IRS Furlough of Five Days Scheduled for Summer

The IRS will formally issue furlough notices to its employees during the week of May 27.  The furlough will take place this summer, consisting of five days of unpaid leave during the summer.

According to official notification, the furlough will take place on May 24, June 14, July 5, July 22, and August 30.  During the furlough, all offices and services of the IRS that interface with the public will be closed.

There is the possibility that two additional days will be added to the furlough during the months of August and September.

The furlough to the IRS and other governmental agencies is the result of the sequester.  The sequester is a series of automatic budget cuts that went into effect when President Obama and Congress could not make enough spending cuts and tax increases to reduce the federal deficit by $4 trillion.

President Obama and Congress agreed to approximately $2.5 trillion in cuts.  The budget cuts from the sequester, which apply to all governmental programs rather than to only select programs deemed of less importance, account for an additional $1 trillion in budget cuts.

“Despite successful efforts over the past year to find cost savings and our recent efforts to minimize the effects of sequestration, we still had to make tough decisions on the furlough dates and the best way to implement them,” noted IRS Acting Commissioner Steve Miller in the memo that will be issued to IRS employees.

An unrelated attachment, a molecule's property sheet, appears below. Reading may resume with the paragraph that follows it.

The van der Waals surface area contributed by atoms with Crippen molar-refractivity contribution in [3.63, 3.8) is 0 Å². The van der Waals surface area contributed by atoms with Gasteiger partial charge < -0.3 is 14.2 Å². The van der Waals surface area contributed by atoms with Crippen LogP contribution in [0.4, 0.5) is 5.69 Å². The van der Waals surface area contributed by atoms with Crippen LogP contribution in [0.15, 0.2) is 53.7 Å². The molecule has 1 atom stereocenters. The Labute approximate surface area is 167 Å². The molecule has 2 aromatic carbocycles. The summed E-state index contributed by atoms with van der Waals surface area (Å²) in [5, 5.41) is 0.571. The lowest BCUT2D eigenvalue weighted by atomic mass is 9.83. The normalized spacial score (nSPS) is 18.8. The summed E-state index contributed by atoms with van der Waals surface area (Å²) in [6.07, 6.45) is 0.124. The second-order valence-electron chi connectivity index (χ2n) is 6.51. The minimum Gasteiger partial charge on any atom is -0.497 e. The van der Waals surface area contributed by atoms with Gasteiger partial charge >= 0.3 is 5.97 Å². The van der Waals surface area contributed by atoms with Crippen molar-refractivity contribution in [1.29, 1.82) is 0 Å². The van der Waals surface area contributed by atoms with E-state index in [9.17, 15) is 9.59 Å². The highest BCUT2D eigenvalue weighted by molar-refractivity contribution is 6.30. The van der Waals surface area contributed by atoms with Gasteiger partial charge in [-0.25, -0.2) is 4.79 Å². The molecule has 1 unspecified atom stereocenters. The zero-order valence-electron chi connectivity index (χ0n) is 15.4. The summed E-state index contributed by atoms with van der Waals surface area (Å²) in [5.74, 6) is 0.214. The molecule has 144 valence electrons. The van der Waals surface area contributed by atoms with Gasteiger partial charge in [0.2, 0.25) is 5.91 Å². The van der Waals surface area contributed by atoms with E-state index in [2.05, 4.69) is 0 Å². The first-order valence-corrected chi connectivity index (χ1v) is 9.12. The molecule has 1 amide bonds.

The furlough will apply to all employees of the IRS.  Furlough days of personnel involved in physical and information security of the IRS offices will have their furlough days staggered so that these essential controls remain in place.

Miller noted that they attempted to schedule the furlough days such that it did not have a significant impact on a single pay period for the IRS’ employees or consecutive pay periods.

“We wanted to make sure there is only one furlough day a pay period, and we have also worked to stagger the dates further so that there are some pay periods during the summer with no furlough days,” Miller wrote.

“On these days, phones calls to the IRS will go unanswered and Taxpayer Assistance Centers across the country will have ‘closed’ signs in their windows,” Colleen M. Kelley said.  “I believe this is an unprecedented event that leaves taxpayers out in the cold.”

There is also a belief that the furloughs will result in fewer audits of federal income tax returns in 2013 simply because there are fewer man hours in the year to perform the work.  Audits of tax returns fell over 5% in 2012.

Miller noted in April that the reduced staffing levels of the IRS would have a ripple effect, because it would equate to the IRS collecting less tax revenue.

“Without a change in the current budget environment, the American people will see erosion in our ability to serve them, and the Federal government will see fewer receipts from our enforcement activities,” Miller noted before the House Appropriations Subcommittee on Financial Services and General Government.

by Mark Johnston

Mark has been a contributor to legal web sites related to bankruptcy, tax, and criminal law since 2011. He has an Accounting degree from Texas A&M University.